Alcohol itself doesn't have a detrimental effect on CD4 cell counts for people taking antiretroviral (ARV) therapy, a recent study concludes. But this isn't a simple carte blanche to drink up, say its authors, as well as other experts on the topic of substance use within the HIV population.

“Among all the factors that affect non-adherence to medications, alcohol is the most robust,” said Seth Kalichman, a professor of psychology at the University of Connecticut and the lead author of a related study. Looking at people with HIV who are taking ARVs and who also drink alcohol, he found that half of them purposefully skipped their medications when drinking.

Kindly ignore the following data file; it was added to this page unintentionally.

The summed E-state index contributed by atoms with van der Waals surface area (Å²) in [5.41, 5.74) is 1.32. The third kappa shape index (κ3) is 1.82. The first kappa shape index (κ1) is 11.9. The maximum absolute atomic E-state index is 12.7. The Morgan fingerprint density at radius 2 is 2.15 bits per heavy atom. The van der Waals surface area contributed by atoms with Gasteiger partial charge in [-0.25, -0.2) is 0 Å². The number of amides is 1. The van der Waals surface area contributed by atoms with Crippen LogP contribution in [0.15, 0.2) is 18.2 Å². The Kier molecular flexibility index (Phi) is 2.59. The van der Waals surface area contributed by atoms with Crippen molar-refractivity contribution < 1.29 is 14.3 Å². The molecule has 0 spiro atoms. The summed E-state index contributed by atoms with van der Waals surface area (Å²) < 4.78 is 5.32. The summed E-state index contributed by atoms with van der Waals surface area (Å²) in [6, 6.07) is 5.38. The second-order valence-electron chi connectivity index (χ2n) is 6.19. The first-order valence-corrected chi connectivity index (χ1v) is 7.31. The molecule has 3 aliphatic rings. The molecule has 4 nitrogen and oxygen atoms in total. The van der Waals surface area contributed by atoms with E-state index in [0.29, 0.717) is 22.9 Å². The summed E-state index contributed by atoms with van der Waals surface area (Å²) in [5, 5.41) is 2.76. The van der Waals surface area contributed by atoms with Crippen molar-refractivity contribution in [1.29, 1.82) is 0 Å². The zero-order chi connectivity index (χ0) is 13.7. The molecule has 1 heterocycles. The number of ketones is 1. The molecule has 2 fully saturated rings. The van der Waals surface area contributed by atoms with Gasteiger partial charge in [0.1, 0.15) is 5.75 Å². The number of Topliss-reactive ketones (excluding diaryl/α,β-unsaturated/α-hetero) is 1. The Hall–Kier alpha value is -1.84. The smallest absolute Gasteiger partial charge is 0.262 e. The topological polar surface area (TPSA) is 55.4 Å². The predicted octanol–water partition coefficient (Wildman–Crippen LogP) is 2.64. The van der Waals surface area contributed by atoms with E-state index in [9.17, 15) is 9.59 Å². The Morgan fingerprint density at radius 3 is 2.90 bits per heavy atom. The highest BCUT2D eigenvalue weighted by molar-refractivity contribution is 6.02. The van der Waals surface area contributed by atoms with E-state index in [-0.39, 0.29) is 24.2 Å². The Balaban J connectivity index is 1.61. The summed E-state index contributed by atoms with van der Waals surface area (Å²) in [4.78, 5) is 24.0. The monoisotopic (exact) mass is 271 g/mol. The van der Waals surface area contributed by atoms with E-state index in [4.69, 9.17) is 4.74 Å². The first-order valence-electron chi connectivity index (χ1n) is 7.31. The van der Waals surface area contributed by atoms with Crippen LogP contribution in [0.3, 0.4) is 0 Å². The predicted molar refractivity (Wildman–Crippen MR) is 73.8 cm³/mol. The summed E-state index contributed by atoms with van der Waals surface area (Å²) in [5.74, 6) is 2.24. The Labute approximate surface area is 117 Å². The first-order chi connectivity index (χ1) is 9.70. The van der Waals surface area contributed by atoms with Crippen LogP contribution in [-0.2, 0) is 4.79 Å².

Previous research has documented that alcohol's disorienting effects significantly lower adherence rates. It has also uncovered that a majority of people living with HIV in the United States falsely believe that ARVs and booze are a harmful mix—a notion that essentially amounts to a wives' tale. (Important exceptions are those coinfected with hepatitis B or C, for whom any alcohol consumption is highly toxic to the liver.)

Participants in Kalichman's study who held these erroneous beliefs about toxicity were more likely to skip or stop their HIV meds while drinking. What's more, they were less likely to maintain an undetectable viral load and more likely to have a CD4 count below 200.

Kalichman said that health care providers urgently need to intervene and challenge these misconceptions among their patients.